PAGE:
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Inverness Museum and Art Gallery

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Inverness Museum and Art Gallery is in the centre of Inverness in the Highlands of Scotland, next to Inverness Castle.

The Museum covers the Highlands of Scotland from its creation to modern day, Free to visit.

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The second top image right is of the room covering how the Highlands were formed and evolved.

The Picts room covers how the Picts ruled most of the Highlands from the 500s - the Canmore Kings began taking control of all Scotland from the 1000s.

The Viking room covers Vikings in Scotland from the 700s - 1400s. The Vikings mainly lived on the Islands with them carrying out many brutal raids on the mainland.

Upstairs is the Art Gallery and Jacobite section, covering the Jacobite Risings between 1689 and 1746 with 3 major Uprisings, ending with their defeat at the Battle of Culloden 4 miles east of Inverness.

The Highland Clearances section covers how Crofters were forced off their land from the 1760s, to make way for large scale sheep farming, also to help prevent more Jacobite Risings.

Some moved to cities, some to fishing villages, and others emigrated to Canada, America and Australia. Some were accused of crimes and deported.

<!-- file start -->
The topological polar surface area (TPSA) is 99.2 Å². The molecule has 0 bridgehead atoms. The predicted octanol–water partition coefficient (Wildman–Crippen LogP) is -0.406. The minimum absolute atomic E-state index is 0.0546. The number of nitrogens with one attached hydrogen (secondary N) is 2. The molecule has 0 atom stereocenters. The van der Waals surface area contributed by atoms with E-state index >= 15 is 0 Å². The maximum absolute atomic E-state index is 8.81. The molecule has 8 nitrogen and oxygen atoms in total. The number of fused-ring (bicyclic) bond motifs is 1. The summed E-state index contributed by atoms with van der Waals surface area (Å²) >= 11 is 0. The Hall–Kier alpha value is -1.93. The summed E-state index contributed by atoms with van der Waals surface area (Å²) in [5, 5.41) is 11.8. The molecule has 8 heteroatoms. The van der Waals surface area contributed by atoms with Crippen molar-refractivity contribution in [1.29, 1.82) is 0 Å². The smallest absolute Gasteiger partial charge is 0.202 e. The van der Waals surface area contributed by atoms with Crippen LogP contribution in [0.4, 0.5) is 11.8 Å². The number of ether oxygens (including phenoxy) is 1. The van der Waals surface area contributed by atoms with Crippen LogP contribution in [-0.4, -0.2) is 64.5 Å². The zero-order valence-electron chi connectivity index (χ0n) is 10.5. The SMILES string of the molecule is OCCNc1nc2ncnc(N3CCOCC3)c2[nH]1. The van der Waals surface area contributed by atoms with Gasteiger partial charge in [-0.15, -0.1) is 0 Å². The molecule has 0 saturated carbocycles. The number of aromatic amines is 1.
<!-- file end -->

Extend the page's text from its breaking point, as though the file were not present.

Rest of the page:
The Crofting section displays items such as clothes, musical instruments and prized possessions.

1822 - the 60 mile long Caledonian Canal was completed between Inverness and Fort William, taking boats up to 46m / 150ft.

The Canal took 19 years to build, with it passing through the Great Glen using Loch Ness, Loch Oich, Loch Garry, Loch Lochy and Loch Arkaig.

There are 5 Locks at Fort Augustus and 8 at Fort William known as Neptunes Staircase.

1855 - the Railway reached Inverness, connecting the City to Aberdeen, and from Aberdeen to the rest of the UK.

1898 - the Highland Mainline Railway was completed to Inverness, allowing travel straight up from Glasgow and Edinburgh passing through Perth and Aviemore, with Aviemore being the top outdoor resort in Scotland, 29 miles southeast of Inverness.

The Highland Mainline is a top attraction in Scotland crossing large Viaducts and a High Point known as Slochd Summit at 1,315 feet / 401m, where the trains at times have to stop to cool the engines down.

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Inverness Museum Photos